Friday, May 13, 2016

Energy and macronutrient intake after gastric bypass surgery

The Study
Gastric bypass surgery is an effective strategy for weight loss in the severely obese when diet and exercise has not been effective. However, in most cases, 40-50% of lost weight is regained after several years and it is not clear why this is the case.

In this study, 16 women were followed for 3 years after bypass surgery. Total energy, lean body mass, and basal metabolic rate were measured at regular intervals during the follow-up. By the end of 12 months, the women had lost an average of 87 lbs.

At baseline, calorie consumption was 2,072 per day.

At 1 month post surgery, it dropped down to 681 calories.

At 12 months post surgery, it increased to 1240.

At 36 months, it increased to 1,448 calories.

As far as basal metabolic rate:

At baseline, it was 1.1 kcal/minute.

At 3 months it was .93 kcal/minute.

At 12 months it was .86 kcal/minute.

At 36 months is was .85 kcal/minute.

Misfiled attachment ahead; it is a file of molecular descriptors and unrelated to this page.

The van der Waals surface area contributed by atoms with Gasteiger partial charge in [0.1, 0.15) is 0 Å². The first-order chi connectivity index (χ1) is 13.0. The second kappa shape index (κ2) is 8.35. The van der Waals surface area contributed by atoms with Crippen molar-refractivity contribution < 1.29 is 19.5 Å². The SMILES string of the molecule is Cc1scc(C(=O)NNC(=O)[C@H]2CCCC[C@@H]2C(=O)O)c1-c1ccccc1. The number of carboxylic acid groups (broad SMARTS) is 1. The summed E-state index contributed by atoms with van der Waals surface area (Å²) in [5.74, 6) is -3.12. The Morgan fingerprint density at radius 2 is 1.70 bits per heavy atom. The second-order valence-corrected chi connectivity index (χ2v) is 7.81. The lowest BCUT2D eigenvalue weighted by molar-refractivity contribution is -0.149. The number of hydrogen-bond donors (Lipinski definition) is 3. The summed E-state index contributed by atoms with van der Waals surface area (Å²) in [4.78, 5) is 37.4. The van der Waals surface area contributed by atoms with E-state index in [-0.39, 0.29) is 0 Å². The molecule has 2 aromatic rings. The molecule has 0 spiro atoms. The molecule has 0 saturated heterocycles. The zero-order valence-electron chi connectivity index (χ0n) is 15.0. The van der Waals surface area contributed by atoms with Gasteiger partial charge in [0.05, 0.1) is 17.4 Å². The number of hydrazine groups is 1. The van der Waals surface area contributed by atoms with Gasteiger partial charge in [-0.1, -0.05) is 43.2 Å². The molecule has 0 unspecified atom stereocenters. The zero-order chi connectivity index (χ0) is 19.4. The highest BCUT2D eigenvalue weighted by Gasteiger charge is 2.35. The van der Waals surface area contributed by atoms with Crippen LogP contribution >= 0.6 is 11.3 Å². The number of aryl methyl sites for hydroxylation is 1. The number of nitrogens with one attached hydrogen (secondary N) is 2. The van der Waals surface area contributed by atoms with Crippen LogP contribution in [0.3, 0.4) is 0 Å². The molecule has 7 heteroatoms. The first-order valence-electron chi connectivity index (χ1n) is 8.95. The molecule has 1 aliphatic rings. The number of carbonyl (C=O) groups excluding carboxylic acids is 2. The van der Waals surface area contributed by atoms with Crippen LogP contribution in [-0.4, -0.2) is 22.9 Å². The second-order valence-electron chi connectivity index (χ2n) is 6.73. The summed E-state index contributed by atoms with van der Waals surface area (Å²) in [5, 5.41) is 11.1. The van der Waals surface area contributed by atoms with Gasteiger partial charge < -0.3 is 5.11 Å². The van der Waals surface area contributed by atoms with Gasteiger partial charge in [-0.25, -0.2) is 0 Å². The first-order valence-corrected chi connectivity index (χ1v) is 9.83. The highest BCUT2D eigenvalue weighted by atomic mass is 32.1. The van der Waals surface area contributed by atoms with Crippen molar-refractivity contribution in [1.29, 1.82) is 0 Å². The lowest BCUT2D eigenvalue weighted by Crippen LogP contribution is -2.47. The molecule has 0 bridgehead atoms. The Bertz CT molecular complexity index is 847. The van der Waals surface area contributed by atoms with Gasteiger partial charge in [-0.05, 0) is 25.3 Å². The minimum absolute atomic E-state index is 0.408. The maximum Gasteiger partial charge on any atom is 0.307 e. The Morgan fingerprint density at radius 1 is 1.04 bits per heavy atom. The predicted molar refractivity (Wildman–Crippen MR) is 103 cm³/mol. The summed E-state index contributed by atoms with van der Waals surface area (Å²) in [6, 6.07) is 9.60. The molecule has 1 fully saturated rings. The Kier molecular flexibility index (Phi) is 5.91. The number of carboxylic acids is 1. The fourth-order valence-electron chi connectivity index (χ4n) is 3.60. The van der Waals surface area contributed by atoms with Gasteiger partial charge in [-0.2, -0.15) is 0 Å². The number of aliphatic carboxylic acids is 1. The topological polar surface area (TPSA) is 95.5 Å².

By the end of 1 month, 51.6% of weight lost was lean body mass. By the end of one year, 24.5% of weight lost was lean body mass. By the end of 36 months, 30% of weight lost was lean body mass. American Journal of Clinical Nutrition 2016; 103:18-24.

Take Home Message
This is a really important study, not just for those who have bypass surgery, but for everyone looking to keep lost weight off for good. Over the 3 years of this study, we saw a gradual increase in caloric consumption, a gradual decrease in basal metabolic rate, and a very significant loss in lean body mass.

Remember, lean body mass burns calories and is highly related to metabolism. You lose muscle, your metabolism drops and weight regain is far more likely. 

This study shows why a lot of people who get gastric bypass surgery regain their weight. They are the same reasons why the rest of us regain our weight; calories shoot back up and metabolism drops. 

The body may lower metabolism in response to weight loss. There is not much we can do about that. However, we can minimize loss of muscle mass by lifting weights consistently throughout the weight loss process and during weight maintenance. Keeping a close eye on caloric consumption is also essential to keeping the weight off.

This study would have been perfect if half the women were randomized to a weight lifting routine post surgery to compare basal metabolic rates and percent lean body mass lost.

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